How to Help Your Child Reach His Feeding Milestones
Are your child's feeding skills developing on track? Here's why it's vital to his health and well-being.
Plan Epic Summer Outings - Get Activities Sent to You!
Never Hear “I’m Bored!”
When should my child begin feeding herself independently?
She should be scooping her food and feeding herself between the ages of 15-18 months. Finally, by 2-3 years of age, your child should begin utilizing a fork, starting by pushing her fork onto her food. She also should be able to use a spoon without causing any spills.
My child does not enjoy eating/My child has not met these milestones! What can I do?
It is crucial for children to meet these milestones for overall feeding development and functioning in daily life. Therefore, take initiative to improve these skills the best you can. Try utilizing a spoon with fun snacks that are easy to scoop, or have your child practice the act of scooping at the beach with a pail and shovel! In addition, it could be helpful to have your child first ‘feed’ his favorite toy (perhaps an action figure or baby doll) to improve his comfort level and skills. Play-based activities, such as picnics, pretend tea parties, or playing kitchen and cooking a meal with you are helpful in engaging children—especially younger ones—in the components of feeding. However, if your child has not met these milestones and continues to struggle, it’s crucial to contact your child’s pediatrician/and or a speech language pathologist to evaluate your child’s current skills. It’s important to be aware that if these milestones are not achieved, therapy can become a medical necessity. Otherwise, your child could eventually be at high risk for a future limited dietary repertoire, which can often lead to social isolation, as well as possible mental/behavioral difficulties.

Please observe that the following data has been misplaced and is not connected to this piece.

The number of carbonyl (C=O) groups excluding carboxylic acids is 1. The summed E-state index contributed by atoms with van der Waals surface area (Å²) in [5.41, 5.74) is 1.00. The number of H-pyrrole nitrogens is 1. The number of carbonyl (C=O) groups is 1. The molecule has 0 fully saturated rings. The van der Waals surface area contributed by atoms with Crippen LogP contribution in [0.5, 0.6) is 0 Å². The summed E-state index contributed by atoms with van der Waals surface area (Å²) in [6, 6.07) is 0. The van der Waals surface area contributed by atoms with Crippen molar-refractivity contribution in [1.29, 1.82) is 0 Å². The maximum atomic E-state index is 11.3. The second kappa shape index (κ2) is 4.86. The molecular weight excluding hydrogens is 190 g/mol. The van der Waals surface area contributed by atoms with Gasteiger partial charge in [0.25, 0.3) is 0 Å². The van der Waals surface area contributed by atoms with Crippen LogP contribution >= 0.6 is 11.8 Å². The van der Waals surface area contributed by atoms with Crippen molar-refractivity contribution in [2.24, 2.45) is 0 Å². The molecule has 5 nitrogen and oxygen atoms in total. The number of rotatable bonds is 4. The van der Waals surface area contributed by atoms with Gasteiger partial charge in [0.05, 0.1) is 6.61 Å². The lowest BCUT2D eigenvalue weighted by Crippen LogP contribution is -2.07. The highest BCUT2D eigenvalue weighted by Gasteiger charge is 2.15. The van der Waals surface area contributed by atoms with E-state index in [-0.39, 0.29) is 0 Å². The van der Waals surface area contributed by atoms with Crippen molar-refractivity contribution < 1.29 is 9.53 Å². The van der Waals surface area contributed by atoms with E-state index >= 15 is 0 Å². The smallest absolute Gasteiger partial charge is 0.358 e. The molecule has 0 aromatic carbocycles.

Super Duper Handy Handouts: The Guidelines for the Development of Self-Feeding Skills by Kimberly Mielke MSOT OTR/L
“Order for Introducing Baby Foods” by Kay A. Toomey, Ph.D.
“Beginning Food Exploration” by Kay A. Toomey, Ph.D.
“The Role of Jaw for Feeding and Speech” by Sara R. Johnson, MS CCC SLP